My Malagasy Diaspora Tantara: Diaspora Stories Told Around the World
Today, an estimated 300,000 Malagasy people live outside of Madagascar and live all around the globe. No diaspora story is alike but what we share is that love and connection to Madagascar that we carry in our hearts, new hometowns, and life. Here are our stories.
Today: Shanna Brown was researching a few years ago when she stumbled upon her family ancestry. A record from the 1880 US Census came with astonishing results. Shanna was actually able to pinpoint exactly where in Africa her ancestors were from, a feeling she says left her with actual goosebumps. As Shanna continues to research her roots and connect with her ancestral lands of Madagascar and Comoros, she leaves us with encouraging advice that has rung true for her: "Always know your history. Never let anyone rewrite it for you. To know who we are is to know our ancestors and be one with them".
When Carter G. Woodson launched “Negro History Week” in February 1926, which would turn into Black History Month, his purpose was for people of African descent to tell their own narrative. A narrative of our accomplishments and of our history, much of which had been forgotten. Much of which had been lost. Here is my story.
I am Shanna. I was raised in a small town in Texas, United States. As taught in American schools to many Black American children, I was the descendant of enslaved peoples brought in chains from West Africa, loaded into boats and taken on the arduous journey called the Trans-Atlantic Slave Trade. That’s as far as my knowledge went of my enslaved ancestors’ stories until I decided to take a DNA test in 2016 to find out where in West Africa these Africans came from. Was I Nigerian? Was I Ghanaian? What was my story and where did my people come from?
Patiently awaiting the results of the DNA test, my friend and I would joke about my origins. “I bet my ancestors were from Mali,” I would exclaim as I thought of the Fulani and mysterious Dogon people who populate the country. The day I opened those results was the day my life changed. There was Nigeria, and Mali, and Ghana, and something I had never considered before called Bantu. As I studied my results, I saw trace amounts of South Asian, Polynesian, and Middle Eastern DNA, which was quite shocking. On some DNA platforms it was listed as Oceanian and on others Southeast Asian. Why would I have that? To my surprise, the test also showed me relatives who had DNA tested! My journey to uncover my ancestors had begun!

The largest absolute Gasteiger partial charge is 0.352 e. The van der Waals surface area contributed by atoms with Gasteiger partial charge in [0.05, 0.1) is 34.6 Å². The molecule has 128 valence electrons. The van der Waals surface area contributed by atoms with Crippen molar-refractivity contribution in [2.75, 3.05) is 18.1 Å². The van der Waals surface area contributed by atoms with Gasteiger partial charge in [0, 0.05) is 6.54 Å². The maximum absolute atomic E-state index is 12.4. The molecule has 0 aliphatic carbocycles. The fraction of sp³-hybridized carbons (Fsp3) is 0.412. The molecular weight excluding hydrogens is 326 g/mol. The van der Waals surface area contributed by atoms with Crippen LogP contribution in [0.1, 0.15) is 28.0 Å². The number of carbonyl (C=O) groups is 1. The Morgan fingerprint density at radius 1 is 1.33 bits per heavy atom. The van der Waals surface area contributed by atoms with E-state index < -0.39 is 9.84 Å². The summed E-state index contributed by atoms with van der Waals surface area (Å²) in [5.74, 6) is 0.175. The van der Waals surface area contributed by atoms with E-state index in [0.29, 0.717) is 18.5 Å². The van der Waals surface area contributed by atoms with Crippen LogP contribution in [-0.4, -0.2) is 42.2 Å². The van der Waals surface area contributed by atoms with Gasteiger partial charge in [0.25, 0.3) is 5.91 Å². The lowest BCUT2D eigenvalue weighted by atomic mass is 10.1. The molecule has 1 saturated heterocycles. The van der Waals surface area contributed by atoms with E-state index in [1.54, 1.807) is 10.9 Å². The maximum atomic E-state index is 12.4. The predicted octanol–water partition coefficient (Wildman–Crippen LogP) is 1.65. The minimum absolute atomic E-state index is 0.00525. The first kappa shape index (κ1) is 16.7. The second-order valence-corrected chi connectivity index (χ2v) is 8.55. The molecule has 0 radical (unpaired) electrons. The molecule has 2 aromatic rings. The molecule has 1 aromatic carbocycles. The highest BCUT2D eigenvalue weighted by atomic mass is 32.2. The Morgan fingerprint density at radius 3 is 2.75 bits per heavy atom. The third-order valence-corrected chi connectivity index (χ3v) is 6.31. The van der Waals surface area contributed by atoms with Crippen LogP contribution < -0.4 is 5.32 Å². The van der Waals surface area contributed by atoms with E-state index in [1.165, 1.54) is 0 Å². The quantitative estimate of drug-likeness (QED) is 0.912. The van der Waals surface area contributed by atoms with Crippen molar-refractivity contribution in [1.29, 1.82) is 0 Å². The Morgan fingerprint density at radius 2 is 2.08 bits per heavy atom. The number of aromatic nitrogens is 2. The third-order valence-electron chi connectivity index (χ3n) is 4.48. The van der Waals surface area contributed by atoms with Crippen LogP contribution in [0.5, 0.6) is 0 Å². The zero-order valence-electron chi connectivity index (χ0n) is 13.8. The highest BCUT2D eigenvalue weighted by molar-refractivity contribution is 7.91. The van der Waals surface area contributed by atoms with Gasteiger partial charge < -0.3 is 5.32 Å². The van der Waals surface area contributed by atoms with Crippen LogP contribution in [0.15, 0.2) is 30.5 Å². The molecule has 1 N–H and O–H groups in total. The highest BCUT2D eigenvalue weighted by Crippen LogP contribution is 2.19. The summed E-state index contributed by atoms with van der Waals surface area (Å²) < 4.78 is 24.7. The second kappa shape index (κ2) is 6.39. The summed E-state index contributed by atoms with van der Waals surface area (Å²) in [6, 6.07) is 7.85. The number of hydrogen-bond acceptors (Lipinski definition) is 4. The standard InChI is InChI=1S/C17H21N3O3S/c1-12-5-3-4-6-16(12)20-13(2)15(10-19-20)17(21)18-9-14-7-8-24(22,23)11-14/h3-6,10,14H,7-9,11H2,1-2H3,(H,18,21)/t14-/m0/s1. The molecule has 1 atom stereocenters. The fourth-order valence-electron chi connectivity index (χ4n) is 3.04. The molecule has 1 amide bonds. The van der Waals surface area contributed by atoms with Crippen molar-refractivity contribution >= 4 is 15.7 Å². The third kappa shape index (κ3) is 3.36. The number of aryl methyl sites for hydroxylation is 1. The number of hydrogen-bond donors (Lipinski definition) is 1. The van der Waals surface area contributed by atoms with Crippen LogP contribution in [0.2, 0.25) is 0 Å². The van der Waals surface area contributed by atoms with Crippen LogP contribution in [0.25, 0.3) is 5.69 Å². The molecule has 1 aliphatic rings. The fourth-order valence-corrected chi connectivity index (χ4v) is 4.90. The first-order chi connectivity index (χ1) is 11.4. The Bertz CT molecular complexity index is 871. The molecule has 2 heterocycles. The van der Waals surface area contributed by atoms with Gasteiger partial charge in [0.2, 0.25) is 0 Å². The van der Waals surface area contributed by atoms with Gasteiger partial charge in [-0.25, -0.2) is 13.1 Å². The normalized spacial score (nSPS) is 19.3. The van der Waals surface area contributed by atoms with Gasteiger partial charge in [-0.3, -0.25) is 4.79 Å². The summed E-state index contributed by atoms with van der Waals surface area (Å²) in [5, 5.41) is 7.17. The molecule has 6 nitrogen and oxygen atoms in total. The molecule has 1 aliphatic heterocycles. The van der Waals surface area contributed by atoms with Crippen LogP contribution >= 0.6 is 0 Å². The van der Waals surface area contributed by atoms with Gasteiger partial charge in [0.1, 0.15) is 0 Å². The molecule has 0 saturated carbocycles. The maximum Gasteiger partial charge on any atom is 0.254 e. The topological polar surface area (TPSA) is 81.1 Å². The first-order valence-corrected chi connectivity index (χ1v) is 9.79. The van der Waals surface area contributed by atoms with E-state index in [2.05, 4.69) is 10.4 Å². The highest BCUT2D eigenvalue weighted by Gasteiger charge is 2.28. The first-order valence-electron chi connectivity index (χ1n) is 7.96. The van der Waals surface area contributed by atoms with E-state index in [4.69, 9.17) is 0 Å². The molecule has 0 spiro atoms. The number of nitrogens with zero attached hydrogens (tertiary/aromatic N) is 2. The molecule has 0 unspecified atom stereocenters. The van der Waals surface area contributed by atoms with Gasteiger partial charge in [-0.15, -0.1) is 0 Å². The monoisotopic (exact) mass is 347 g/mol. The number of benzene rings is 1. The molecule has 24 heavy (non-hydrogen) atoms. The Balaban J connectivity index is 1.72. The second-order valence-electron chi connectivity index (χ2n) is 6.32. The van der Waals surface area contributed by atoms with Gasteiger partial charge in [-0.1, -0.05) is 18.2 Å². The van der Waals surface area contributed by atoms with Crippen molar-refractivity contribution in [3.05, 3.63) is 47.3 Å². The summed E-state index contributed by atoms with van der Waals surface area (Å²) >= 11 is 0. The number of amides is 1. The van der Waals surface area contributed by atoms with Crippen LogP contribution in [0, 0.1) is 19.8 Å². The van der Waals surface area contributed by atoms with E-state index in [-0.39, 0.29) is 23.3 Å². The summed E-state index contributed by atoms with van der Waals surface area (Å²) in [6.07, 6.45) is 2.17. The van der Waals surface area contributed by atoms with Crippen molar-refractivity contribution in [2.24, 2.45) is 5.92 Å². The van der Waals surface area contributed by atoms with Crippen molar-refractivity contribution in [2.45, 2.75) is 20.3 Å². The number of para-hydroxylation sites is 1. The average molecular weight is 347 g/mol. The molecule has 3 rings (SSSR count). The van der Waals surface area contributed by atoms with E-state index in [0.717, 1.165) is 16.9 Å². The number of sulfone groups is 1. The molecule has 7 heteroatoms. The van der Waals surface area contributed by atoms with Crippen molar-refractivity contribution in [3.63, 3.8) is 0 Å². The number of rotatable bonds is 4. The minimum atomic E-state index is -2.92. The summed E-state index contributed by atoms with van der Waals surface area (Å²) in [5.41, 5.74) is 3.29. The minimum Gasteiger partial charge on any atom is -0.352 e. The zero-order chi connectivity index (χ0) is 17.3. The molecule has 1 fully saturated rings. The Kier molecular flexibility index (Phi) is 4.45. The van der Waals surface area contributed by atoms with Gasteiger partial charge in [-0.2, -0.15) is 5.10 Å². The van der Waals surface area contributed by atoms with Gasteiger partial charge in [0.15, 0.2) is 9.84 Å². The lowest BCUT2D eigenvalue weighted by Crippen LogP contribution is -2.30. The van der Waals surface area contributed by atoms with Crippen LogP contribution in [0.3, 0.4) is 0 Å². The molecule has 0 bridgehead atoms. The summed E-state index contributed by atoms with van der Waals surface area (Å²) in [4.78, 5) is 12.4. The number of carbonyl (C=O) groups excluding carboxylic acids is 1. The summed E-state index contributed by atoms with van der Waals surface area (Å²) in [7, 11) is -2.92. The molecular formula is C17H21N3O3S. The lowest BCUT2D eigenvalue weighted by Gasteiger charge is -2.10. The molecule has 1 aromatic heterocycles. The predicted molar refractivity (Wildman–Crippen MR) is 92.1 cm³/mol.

I joined a couple of Black genealogy groups and noticed that people were receiving Continental African relatives! My friend was constantly uncovering Fulani and Hausa relatives that ranged from Mali to Nigeria. I didn’t have any to my disappointment. So, I uploaded my results to various platforms to dig deeper to find my African relatives. As I began to search, I began to discover relatives with surnames like Ratsimbazafy, Andrianavalona, Soloarivony, and many others that were foreign to me. They all had one thing in common, Madagascar! Then I noticed relatives from Seychelles, Reunion, and Mauritius. My first reaction, as many uninformed of geography and history was to think, “There are people in these places and how am I related to them?” As many Black American DNA testers were getting relatives from West Africa, the exact opposite was happening to me and it was very confusing. Matter of fact, I had more relatives from the Indian Ocean Islands, than most people were getting from West Africa! I began to reach out to these relatives. Many were as confused as I was. I knew there was a hidden history here.
As I began to trace my grandparents and their road from South Carolina to Florida, I came upon a man named John Brown, living in Colleton, South Carolina around people whose descendants were showing as relatives. The shocking news about John was that he was born between 1823 and 1825 in Madagascar! He specifically stated in the US 1880 Census, he was born in Madagascar to a mother who was from Madagascar and a father from “Juhanna.” I would later find out through research that Juhanna was the historical name for the island of Adjouan, which is now part of Comoros. Wow! The father of my great great- grandmother, who ran off at a very young age to get married was from Madagascar! I then went on to upload my DNA to a site that could tie me in to specific ethnic groups included in their database. There it was, 3.4% Merina and 1% Makua!
There was John Brown and Madagascar in my blood, in my genetics, in my history. It was a shocking find, but it brought about more questions about who I am. I began to dig deeper and read about the Malagasy enslaved peoples who were brought to the Carolinas and Virginia. I could not help but wonder why we are not taught about the Malagasy influence and descendants who have always been part of the African Diaspora and the American Fabric. For example, the Carolina Gold rice that came with our ancestors from Madagascar that would be a bedrock of the American economy during it’s time and the root of our Gullah cuisine? Including the many rice dishes I enjoyed as a child from my great grandmother like pilau, purloo, yellow rice, and red rice.
At the end of the day, I am all of my ancestors. I am a part of the forgotten Malagasy Diaspora that was taken from their homeland to toil a land under oppression and terror. A strong people who endured the unimaginable and persevered. Whose survival was dependent on integrating into the larger Black American population. But with more stories like mine and more connections found, we are no longer forgotten. I will never know what John Brown’s Malagasy name really was, as with a lot of our Black heritage in the US, it was intentionally lost to history. But what I do know is that he and many others will continue to live on through each one of us.